92. 92.
    S. Natividad, A. Acosta, K.N. Amato, J. Ventura, B. Portillo, S.K. Varma, Heat treatment and oxidation characteristics of Nb-20Mo-15Si-5B-20 (Cr, Ti) alloys from 700 to 1400 C. Mater. Sci. Forum 638–642(638–642), 2351–2356 (2010)CrossRefGoogle Scholar
  93. 93.
    B. Portillo, S.K. Varma, Oxidation behavior of Nb-20Mo-15Si-25Cr and Nb-20Mo-15Si-25Cr-5B alloys. Metall. Mater. Trans. A 43A, 147–154 (2012)CrossRefGoogle Scholar
  94. 94.
    H. Conrad, S. Feuerstein, L. Rice, Effects of grain size on the dislocation density and flow stress of niobium. Mater. Sci. Eng. 2, 157–168 (1967)CrossRefGoogle Scholar
  95. 95.
    E. Louvis, P. Fox, C.J. Sutcliffe, Selective laser melting of aluminum components. J. Mater. Process. Technol. 211, 275–284 (2011)CrossRefGoogle Scholar
  96. 96.
    T. Mahale, D. Cormier, O. Harrysson, K. Ervin, Advances in electron beam melting of aluminum alloys. Proc. Solid Freeform Fabrication (SFF) Symp. pp. 312–324 (2007) Univ Texas, Austin, TXGoogle Scholar
  97. 97.
    F. Tresisan, F. Calignano M. Lorusso, J. Pakkanen, A. Arersa, E. P. Ambrosia, M. Lombardi, P. Fino, D. Manpreb, On the selective laser melting (SLM) of the Al-Si-Mg alloy: process, microstructure and mechanical properties. Materials 10(1), 76–90 (2017)CrossRefGoogle Scholar
  98. 98.
    L. Brice, R. Shenry, M. Kral, K. Buchannan, Precipitation behavior of aluminum alloy 2139 fabricated by additive manufacturing. Mater. Sci. Eng. A 648A, 9–14 (2015)CrossRefGoogle Scholar
  99. 99.
    N.T. Abrulkhair, N.M. Everitt, I. Maskery, I. Ashcroft, Selective laser melting of aluminum alloys. MRS Bull. 42(4), 311–319 (2017)CrossRefGoogle Scholar
  100. 100.
    A. Kelly, R.B. Nicholson, in Precipitation Hardening, ed by B. Chalmers, Progress in Materials Science, vol. 10, No. 3, (Pergamon Press, New York, 1963)Google Scholar
  101. 101.
    L.E. Murr, G. Liu, J.C. McClure, A TEM study of precipitation and related microstructures in friction-stir welded 6061 aluminum. J. Mater. Sci. 33, 1243–1251 (1998)CrossRefGoogle Scholar
  102. 102.
    M. H. Jacobs, The nucleation and growth of precipitates in aluminum alloys. Ph.D. Thesis (Physics Dept., Univ. of Warwick, 1969)Google Scholar
  103. 103.
    S.C. Wang, M.J. Starink, Precipitates and intermetallic phases in precipitation hardening Al-Cu-Mg(Li) based alloys. Int. Mater. Rev. 51, 193–215 (2015)Google Scholar
  104. 104.
    L.B. Ber, N. Kolobnev, E.-N. Kablov, Heat Treatment of Aluminum Alloy (CRC Press/Taylor & Francis, Boca Raton, 2015)Google Scholar
  105. 105.
    K.A. Bakke, The surface evolver. Exp. Mech. 1, 141–165 (1992)Google Scholar
  106. 106.
    L.E. Murr, K.N. Amato, S.J. Li, Y.-X. Tian, X.-Y. Cheng, S.M. Gaytan, E. Martinez, P.W. Shindo, F. Medina, R.B. Wicker, Microstructure and mechanical properties of open-cellular biomaterials prototypes for total knee replacement implants fabricated by electron beam melting. J. Mech. Behav. Biomed. Mater. 4(7), 396–1411 (2011)CrossRefGoogle Scholar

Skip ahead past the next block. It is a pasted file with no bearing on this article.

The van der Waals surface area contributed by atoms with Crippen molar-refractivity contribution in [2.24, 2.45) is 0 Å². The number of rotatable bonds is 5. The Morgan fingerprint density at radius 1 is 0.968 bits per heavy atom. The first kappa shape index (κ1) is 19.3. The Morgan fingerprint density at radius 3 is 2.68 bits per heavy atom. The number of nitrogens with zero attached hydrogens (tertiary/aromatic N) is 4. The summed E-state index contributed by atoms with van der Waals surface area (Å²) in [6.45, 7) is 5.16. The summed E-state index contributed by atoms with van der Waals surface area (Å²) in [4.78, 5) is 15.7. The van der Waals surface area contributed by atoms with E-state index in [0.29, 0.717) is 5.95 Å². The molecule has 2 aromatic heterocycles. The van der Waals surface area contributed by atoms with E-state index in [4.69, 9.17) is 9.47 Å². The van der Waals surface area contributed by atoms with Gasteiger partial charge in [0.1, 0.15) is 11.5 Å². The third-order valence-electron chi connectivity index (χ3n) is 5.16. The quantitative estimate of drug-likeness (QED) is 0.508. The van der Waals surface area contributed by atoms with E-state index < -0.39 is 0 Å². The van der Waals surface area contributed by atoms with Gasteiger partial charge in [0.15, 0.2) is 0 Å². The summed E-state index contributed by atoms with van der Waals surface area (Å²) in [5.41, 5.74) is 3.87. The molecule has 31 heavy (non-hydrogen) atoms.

107. 107.
    L.E. Murr, Open cellular metal implant design and fabrication for biomechanical compatibility with bone using electron beam melting. J. Mech. Behav. Biomed. Mater. 76, 164–177 (2017)CrossRefGoogle Scholar
  108. 108.
    P. Heinl, L. Muller, C. Korner, R.F. Singer, F.A. Muller, Cellular Ti–6Al–4V structures with interconnected macros porosity for bone implants fabricated by selective electron beam melting. Acta Biomater. 4, 1536–1544 (2008)CrossRefGoogle Scholar
  109. 109.
    V. Karageorgio, D. Kaplan, Porosity of 3D biomaterial scaffolds and osteogenesis. Biomaterials 26, 5474–5491 (2005)CrossRefGoogle Scholar
  110. 110.
    K.C. Nune, R.D.K. Misra, S.M. Gaytan, L.E. Murr, Biological response of next generation of 3D Ti–6Al–4V biomedical devices using additive manufacturing of cellular and functional mesh structures. J. Biomater. Tissue Eng. 4(10), 755–771 (2014)CrossRefGoogle Scholar
  111. 111.
    A. Kumar, K.C. Nune, L.E. Murr, R.D.K. Misra, Biocompatibility and mechanical behavior of three-dimensional scaffolds for biomedical devices: process-structure-property paradigm. Int. Mater. Rev. 61(1), 20–45 (2016)CrossRefGoogle Scholar
  112. 112.
    L.J. Gibson, M.F. Ashby, The mechanics of three-dimensional cellular materials. Proc. Roy. Soc. Lond. Math. Phys. Sci. 383, 43–49 (1982)CrossRefGoogle Scholar
  113. 113.
    M. Niinomi, Mechanical properties of biomedical titanium alloys. Mater. Sci. Eng. A A243, 231–236 (1998)CrossRefGoogle Scholar
  114. 114.
    Y.C. Hao, S.J. Li, S.Y. Sun, C.Y. Zheng, R. Yang, Elastic deformation behavior of Ti-24Nb-4Zr-7-9Sn for biomedical applications. Acta Biomater. 3, 277–286 (2007)CrossRefGoogle Scholar
  115. 115.
    J. Hernandez, S.J. Li, E. Martinez, L.E. Murr, X.M. Pan, K.N. Amato, X.Y. Cheng, F. Yang, C.A. Terrazas, Y.C. Hao, R. Yang, F. Medina, R.B. Wicker, Microstructures and hardness properties for & β-phase Ti-24Nb-4Zr-7.9Sn alloy fabricated by electron beam melting. J. Mater. Sci. Technol. 29(11), 1011–1017 (2013)CrossRefGoogle Scholar